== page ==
Eve Greenlow (she/they) is a black and queer writer who was born and raised in the golden state of California. Her Scorpio nature gave her a love of writing, horror movies, and true crime Her work has appeared in Trash to Treasure Lit, tiny frights, Many Nice Donkeys, lavender bones, Troublemaker Firestarter, and The Paper Crow. She is currently earning her MFA in Creative Writing from City College of New York. You can find her on Twitter @earthsfirstlady, and on Instagram @e.liz.g


The Book of Spells

Maggie Nerz Iribarne is 53, lives in Syracuse, NY, writes about witches, cleaning ladies, struggling teachers, neighborhood ghosts, and other things. She keeps a portfolio of her published work at https://www maggienerziribarne com Her story, The Book of Spells, was previously published in Manawaker Studio's Flash Fiction Podcast in October 2022.


The Forest of the Dead

By day, Kathryn helps students investigate words’ power; by night, she resurrects goddesses and ghosts, spinning new speculative tales. Enjoy poetry in Shadow Atlas: Dark Landscapes of the Americas, Last Girls Club, Willow Tree Swing, Blink Ink and fiction in Tree and Stone, Seaside Gothic, Diet Milk, Apologue of the Immortals, and Elly Blue Publishing. Her two rescue mutts, Savvie and Roxy Razzamatazz, hear all the stories first sometimes in a treehouse. When she’s not writing, she’s rewilding her suburban backyard. Find her on Twitter and Instagram @Katecanwrite.



Fly By, Butterfly

Mona Mehas (she/her) writes about growing up poor, accumulating grief, and climate change A retired, disabled teacher in Indiana, USA, Mona previously used the pseudonym Patience Young. She's published in journals, anthologies, and museums. Mona is a Trekkie and enjoys watching Star Trek shows and movies in chronological order. Follow on Twitter @Patienc77732097 and .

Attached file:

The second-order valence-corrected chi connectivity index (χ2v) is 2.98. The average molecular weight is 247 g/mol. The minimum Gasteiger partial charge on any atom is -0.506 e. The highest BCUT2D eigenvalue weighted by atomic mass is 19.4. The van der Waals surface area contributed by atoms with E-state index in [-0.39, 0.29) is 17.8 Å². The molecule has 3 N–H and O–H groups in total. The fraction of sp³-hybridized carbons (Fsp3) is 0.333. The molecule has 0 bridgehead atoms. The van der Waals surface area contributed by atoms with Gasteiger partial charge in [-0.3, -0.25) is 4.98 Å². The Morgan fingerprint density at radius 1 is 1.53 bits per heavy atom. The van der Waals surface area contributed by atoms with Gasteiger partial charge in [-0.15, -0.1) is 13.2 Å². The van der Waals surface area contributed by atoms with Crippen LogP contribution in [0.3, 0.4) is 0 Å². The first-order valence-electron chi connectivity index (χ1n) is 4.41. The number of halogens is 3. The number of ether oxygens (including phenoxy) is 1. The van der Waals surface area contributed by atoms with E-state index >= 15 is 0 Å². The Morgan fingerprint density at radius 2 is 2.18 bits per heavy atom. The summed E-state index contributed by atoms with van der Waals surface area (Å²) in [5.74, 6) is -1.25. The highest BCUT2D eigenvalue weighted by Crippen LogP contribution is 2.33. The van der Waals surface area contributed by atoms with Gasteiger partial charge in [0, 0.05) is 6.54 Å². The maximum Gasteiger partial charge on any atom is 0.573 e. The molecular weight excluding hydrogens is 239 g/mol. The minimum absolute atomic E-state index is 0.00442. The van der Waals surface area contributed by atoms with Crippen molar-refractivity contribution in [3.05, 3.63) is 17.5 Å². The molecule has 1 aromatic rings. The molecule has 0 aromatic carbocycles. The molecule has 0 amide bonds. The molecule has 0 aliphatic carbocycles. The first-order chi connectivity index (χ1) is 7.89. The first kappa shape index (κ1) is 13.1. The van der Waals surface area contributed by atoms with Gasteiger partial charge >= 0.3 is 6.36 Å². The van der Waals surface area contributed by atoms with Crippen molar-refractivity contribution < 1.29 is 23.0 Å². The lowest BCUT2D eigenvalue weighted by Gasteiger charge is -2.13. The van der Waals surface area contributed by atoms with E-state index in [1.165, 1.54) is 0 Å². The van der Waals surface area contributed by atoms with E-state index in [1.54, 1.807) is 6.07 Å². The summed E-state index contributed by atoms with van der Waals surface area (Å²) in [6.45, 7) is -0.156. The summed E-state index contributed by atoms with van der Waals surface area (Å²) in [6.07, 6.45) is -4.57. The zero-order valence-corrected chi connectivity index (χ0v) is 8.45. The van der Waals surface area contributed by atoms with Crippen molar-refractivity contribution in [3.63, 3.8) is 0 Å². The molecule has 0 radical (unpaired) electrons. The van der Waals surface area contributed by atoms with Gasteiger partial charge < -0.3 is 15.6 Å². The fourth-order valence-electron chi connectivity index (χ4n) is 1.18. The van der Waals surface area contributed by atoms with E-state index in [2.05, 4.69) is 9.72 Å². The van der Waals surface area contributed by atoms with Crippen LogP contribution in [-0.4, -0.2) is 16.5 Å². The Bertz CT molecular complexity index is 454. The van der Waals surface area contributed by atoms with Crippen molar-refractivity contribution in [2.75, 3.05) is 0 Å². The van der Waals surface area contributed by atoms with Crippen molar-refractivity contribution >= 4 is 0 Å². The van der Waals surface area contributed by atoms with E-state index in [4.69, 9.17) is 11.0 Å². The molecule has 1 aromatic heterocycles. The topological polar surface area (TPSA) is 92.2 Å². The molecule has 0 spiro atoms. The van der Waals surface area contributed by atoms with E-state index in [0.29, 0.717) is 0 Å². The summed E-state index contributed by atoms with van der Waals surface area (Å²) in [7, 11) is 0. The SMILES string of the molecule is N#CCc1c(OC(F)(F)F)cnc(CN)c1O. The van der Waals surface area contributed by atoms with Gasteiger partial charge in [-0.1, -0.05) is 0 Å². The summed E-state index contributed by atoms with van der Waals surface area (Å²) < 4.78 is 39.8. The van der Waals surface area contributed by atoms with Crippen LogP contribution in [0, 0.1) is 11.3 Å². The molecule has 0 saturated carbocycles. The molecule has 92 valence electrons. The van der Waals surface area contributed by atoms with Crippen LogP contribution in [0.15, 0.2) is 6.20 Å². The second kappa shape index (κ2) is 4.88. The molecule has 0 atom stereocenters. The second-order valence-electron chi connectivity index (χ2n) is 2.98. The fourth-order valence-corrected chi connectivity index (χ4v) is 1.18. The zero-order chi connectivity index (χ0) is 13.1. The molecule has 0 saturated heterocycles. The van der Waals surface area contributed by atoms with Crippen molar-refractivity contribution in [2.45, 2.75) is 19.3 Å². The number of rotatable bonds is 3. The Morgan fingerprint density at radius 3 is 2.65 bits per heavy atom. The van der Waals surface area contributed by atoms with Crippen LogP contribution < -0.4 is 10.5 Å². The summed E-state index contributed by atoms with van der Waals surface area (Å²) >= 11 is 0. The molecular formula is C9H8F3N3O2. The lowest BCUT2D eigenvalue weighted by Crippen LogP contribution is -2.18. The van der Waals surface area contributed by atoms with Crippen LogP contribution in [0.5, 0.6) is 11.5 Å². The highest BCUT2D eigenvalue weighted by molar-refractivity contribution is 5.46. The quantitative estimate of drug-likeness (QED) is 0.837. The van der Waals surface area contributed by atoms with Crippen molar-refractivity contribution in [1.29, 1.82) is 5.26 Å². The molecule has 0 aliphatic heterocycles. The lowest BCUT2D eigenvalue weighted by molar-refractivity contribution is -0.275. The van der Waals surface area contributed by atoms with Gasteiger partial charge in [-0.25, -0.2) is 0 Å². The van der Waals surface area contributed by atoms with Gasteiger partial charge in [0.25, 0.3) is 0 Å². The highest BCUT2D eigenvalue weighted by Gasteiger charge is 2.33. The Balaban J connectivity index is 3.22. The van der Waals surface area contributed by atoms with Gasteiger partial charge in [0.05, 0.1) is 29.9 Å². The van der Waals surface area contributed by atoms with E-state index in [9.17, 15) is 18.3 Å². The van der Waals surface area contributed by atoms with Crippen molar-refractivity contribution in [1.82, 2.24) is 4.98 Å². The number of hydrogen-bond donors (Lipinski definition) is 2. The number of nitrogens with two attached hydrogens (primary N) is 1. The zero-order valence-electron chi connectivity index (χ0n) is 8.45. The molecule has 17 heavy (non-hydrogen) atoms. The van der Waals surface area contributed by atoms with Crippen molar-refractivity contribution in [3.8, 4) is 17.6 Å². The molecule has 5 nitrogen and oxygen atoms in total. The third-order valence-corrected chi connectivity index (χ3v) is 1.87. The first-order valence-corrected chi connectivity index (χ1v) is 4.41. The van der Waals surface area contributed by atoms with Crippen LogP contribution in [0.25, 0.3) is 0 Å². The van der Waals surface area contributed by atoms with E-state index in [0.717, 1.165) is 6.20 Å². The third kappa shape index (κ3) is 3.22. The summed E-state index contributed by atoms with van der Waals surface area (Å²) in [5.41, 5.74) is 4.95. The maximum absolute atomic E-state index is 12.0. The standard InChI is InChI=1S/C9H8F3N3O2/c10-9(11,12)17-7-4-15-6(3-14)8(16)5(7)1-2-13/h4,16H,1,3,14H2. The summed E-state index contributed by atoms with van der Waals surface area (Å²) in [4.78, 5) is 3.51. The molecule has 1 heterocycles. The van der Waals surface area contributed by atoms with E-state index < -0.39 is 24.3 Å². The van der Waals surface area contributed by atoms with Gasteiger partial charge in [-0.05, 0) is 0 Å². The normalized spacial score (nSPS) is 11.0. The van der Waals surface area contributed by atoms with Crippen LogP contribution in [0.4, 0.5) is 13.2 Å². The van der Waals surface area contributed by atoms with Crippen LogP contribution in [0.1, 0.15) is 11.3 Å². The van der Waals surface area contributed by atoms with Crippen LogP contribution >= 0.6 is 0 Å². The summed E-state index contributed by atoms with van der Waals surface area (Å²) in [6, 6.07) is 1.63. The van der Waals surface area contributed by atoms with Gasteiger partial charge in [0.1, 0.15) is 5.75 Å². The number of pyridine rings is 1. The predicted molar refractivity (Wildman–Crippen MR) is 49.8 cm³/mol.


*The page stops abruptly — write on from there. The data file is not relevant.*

The Girl With Icy Breath

L.T. (she/her) writes mostly speculative fiction shorts and novels while spending her days raising her children and satisfying her never-ending thirst for knowledge through reading, meeting people, and first-hand life experiences. She writes for various age groups and has several published short stories in the literary, horror, historical, fantasy, and speculative fiction genres. Readers can find her on Twitter: @Ltward2, Instagram: @ltward.writer, Goodreads:, or her website:


A.C. Bauer is a horror writer who grew up on classic 90s slashers. His work has appeared in The Wicked Library and a dark drabble anthology from Black Hare Press. He lives in the American Southwest with his wife and three cats. He can be found on Twitter @A BauerWrites or at acbauerwrites com